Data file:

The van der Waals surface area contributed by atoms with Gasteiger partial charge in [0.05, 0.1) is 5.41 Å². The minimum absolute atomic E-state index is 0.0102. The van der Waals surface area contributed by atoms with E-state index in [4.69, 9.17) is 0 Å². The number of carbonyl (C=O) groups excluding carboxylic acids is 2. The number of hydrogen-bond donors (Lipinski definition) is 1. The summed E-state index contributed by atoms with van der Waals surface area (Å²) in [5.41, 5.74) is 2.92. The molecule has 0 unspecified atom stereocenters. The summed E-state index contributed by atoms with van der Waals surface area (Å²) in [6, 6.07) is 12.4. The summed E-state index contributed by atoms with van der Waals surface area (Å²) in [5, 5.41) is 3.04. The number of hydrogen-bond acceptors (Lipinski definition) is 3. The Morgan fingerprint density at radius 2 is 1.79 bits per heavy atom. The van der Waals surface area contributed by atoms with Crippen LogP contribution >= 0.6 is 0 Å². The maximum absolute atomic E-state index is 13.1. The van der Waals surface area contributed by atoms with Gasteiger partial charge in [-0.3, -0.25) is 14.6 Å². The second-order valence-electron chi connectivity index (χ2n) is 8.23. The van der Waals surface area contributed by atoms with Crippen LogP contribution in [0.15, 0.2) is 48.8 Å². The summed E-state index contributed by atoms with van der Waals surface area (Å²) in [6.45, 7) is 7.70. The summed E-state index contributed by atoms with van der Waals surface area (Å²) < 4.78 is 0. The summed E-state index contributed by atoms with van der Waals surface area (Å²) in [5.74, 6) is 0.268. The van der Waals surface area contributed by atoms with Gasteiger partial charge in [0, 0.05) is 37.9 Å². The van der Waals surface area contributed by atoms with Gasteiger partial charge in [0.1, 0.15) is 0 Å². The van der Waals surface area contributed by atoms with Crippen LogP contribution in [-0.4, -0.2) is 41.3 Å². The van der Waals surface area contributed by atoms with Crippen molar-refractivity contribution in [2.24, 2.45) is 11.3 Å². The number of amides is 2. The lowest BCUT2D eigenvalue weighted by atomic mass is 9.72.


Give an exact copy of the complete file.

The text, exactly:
The van der Waals surface area contributed by atoms with Gasteiger partial charge in [0.05, 0.1) is 5.41 Å². The minimum absolute atomic E-state index is 0.0102. The van der Waals surface area contributed by atoms with E-state index in [4.69, 9.17) is 0 Å². The number of carbonyl (C=O) groups excluding carboxylic acids is 2. The number of hydrogen-bond donors (Lipinski definition) is 1. The summed E-state index contributed by atoms with van der Waals surface area (Å²) in [5.41, 5.74) is 2.92. The molecule has 0 unspecified atom stereocenters. The summed E-state index contributed by atoms with van der Waals surface area (Å²) in [6, 6.07) is 12.4. The summed E-state index contributed by atoms with van der Waals surface area (Å²) in [5, 5.41) is 3.04. The number of hydrogen-bond acceptors (Lipinski definition) is 3. The Morgan fingerprint density at radius 2 is 1.79 bits per heavy atom. The van der Waals surface area contributed by atoms with Crippen LogP contribution >= 0.6 is 0 Å². The maximum absolute atomic E-state index is 13.1. The van der Waals surface area contributed by atoms with Gasteiger partial charge in [-0.3, -0.25) is 14.6 Å². The second-order valence-electron chi connectivity index (χ2n) is 8.23. The van der Waals surface area contributed by atoms with Crippen LogP contribution in [0.15, 0.2) is 48.8 Å². The summed E-state index contributed by atoms with van der Waals surface area (Å²) in [6.45, 7) is 7.70. The summed E-state index contributed by atoms with van der Waals surface area (Å²) < 4.78 is 0. The summed E-state index contributed by atoms with van der Waals surface area (Å²) in [5.74, 6) is 0.268. The van der Waals surface area contributed by atoms with Gasteiger partial charge in [0, 0.05) is 37.9 Å². The van der Waals surface area contributed by atoms with Gasteiger partial charge in [0.1, 0.15) is 0 Å². The van der Waals surface area contributed by atoms with Crippen LogP contribution in [-0.4, -0.2) is 41.3 Å². The van der Waals surface area contributed by atoms with Crippen molar-refractivity contribution in [2.24, 2.45) is 11.3 Å². The number of amides is 2. The lowest BCUT2D eigenvalue weighted by atomic mass is 9.72.